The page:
EMBARGOED FOR RELEASE UNTIL 4 PM ET, January 08, 2014
MINNEAPOLIS – A new study finds that the epilepsy drug levetiracetam appears not to be associated with thinking, movement and language problems for preschool children born to mothers who took the drug during pregnancy, although the drug valproate was associated with some difficulties in preschoolers. The study is published in the January 8, 2013, online issue of Neurology®, the medical journal of the American Academy of Neurology. “These results are heartening, as the use of levetiracetam has increased in recent years, but there has been limited information on its effect on the thinking, movement and language abilities of children. However this is the first study to look at the effects of levetiracetam and further research is needed before we can be certain there are no associations. It is very important that women do not stop taking their medication before speaking to their healthcare professional,” said study author Rebekah Shallcross, PhD, of the University of Liverpool in the United Kingdom. The study involved 53 children exposed to levetiracetam, 44 children whose mothers took valproate and 151 children whose mothers did not have epilepsy and did not take any drugs during pregnancy. The children were age three to four-and-a-half. Tests evaluated their development in areas such as thinking, movement and language abilities. The study found that children exposed to levetiracetam did not differ from children not exposed to epilepsy drugs on any scale administered. Children who were exposed to valproate, however, scored an average of 16 points lower on movement tests, 10 points lower on expressive language tests and six points lower on language comprehension measures than those exposed to levetiracetam. In a corresponding editorial, Pavel Klein, MB, BChir, of the Mid-Atlantic Epilepsy and Sleep Center in Bethesda, Md., said, “Importantly, valproate is used more commonly for treatment of neuropsychiatric diseases such as bipolar affective disorder or migraines, than for epilepsy. In 2005 to 2007, only 19 percent of the 926,000 valproate prescriptions given to women in the U.S. between the ages of 15 and 44 years were for seizures. There is virtually no information about the drug’s effect on babies born to mothers taking the drug for these disorders.” Klein noted that valproate doses used in these disorders are usually lower than for epilepsy. The study was supported by UCB Pharma. To learn more about epilepsy, please visit www.aan.com/patients.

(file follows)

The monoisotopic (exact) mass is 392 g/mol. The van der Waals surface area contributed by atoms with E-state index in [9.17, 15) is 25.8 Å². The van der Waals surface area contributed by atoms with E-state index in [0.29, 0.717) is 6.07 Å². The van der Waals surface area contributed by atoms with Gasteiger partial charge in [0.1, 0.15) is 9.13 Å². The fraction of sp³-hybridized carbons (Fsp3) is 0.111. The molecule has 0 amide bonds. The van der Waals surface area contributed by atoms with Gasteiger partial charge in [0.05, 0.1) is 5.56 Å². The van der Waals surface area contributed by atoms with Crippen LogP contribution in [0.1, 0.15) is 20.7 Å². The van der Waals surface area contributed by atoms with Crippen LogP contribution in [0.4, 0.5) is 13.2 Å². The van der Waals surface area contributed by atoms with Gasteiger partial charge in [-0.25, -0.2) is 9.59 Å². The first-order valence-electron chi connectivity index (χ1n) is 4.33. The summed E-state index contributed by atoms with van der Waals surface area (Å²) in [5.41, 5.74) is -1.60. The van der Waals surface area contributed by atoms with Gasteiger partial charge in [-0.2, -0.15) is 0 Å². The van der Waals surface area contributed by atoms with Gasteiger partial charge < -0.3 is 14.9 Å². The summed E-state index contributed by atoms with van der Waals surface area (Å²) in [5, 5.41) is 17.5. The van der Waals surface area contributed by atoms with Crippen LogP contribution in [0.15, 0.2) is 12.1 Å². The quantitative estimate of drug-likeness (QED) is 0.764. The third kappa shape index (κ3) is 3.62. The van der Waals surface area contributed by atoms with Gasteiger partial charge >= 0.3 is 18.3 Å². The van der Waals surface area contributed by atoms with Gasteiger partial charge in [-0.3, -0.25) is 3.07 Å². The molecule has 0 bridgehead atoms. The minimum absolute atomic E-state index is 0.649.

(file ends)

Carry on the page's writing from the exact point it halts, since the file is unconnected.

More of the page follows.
The American Academy of Neurology is the world's largest association of neurologists and neuroscience professionals, with 32,000 members. The AAN is dedicated to promoting the highest quality patient-centered neurologic care. A neurologist is a doctor with specialized training in diagnosing, treating and managing disorders of the brain and nervous system such as Alzheimer's disease, stroke, migraine, multiple sclerosis, concussion, Parkinson's disease and epilepsy.